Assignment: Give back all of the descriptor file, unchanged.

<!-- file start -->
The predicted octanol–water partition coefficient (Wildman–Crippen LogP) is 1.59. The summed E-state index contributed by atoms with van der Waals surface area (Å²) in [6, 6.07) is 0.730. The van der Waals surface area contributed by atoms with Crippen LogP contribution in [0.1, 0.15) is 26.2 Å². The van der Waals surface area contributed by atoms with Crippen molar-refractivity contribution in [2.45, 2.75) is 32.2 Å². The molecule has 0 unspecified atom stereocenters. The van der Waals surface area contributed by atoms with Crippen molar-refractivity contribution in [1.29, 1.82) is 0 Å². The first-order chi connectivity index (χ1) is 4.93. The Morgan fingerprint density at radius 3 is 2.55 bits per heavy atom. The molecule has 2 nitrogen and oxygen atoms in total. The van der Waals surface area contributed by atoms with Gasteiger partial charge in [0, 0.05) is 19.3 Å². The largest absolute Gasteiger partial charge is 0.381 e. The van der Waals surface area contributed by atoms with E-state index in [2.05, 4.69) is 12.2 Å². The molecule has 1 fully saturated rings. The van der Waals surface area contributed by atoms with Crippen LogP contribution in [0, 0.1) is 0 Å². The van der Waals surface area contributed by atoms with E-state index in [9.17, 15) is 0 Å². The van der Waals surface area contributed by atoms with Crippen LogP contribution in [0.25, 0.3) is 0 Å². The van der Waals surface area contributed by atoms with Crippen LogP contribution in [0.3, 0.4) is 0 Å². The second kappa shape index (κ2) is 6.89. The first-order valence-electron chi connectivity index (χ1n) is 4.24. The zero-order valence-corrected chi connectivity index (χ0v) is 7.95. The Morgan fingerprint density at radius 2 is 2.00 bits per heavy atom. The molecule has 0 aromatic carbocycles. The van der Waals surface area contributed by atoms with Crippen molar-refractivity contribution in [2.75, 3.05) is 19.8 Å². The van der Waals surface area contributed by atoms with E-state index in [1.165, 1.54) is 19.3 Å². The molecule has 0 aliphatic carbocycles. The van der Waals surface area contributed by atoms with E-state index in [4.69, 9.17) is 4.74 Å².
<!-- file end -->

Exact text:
The predicted octanol–water partition coefficient (Wildman–Crippen LogP) is 1.59. The summed E-state index contributed by atoms with van der Waals surface area (Å²) in [6, 6.07) is 0.730. The van der Waals surface area contributed by atoms with Crippen LogP contribution in [0.1, 0.15) is 26.2 Å². The van der Waals surface area contributed by atoms with Crippen molar-refractivity contribution in [2.45, 2.75) is 32.2 Å². The molecule has 0 unspecified atom stereocenters. The van der Waals surface area contributed by atoms with Crippen molar-refractivity contribution in [1.29, 1.82) is 0 Å². The first-order chi connectivity index (χ1) is 4.93. The Morgan fingerprint density at radius 3 is 2.55 bits per heavy atom. The molecule has 2 nitrogen and oxygen atoms in total. The van der Waals surface area contributed by atoms with Gasteiger partial charge in [0, 0.05) is 19.3 Å². The largest absolute Gasteiger partial charge is 0.381 e. The van der Waals surface area contributed by atoms with E-state index in [2.05, 4.69) is 12.2 Å². The molecule has 1 fully saturated rings. The van der Waals surface area contributed by atoms with Crippen LogP contribution in [0, 0.1) is 0 Å². The van der Waals surface area contributed by atoms with E-state index in [9.17, 15) is 0 Å². The van der Waals surface area contributed by atoms with Crippen LogP contribution in [0.25, 0.3) is 0 Å². The van der Waals surface area contributed by atoms with Crippen LogP contribution in [0.3, 0.4) is 0 Å². The second kappa shape index (κ2) is 6.89. The first-order valence-electron chi connectivity index (χ1n) is 4.24. The zero-order valence-corrected chi connectivity index (χ0v) is 7.95. The Morgan fingerprint density at radius 2 is 2.00 bits per heavy atom. The molecule has 0 aromatic carbocycles. The van der Waals surface area contributed by atoms with Crippen molar-refractivity contribution in [2.75, 3.05) is 19.8 Å². The van der Waals surface area contributed by atoms with E-state index in [1.165, 1.54) is 19.3 Å². The molecule has 0 aliphatic carbocycles. The van der Waals surface area contributed by atoms with E-state index in [4.69, 9.17) is 4.74 Å².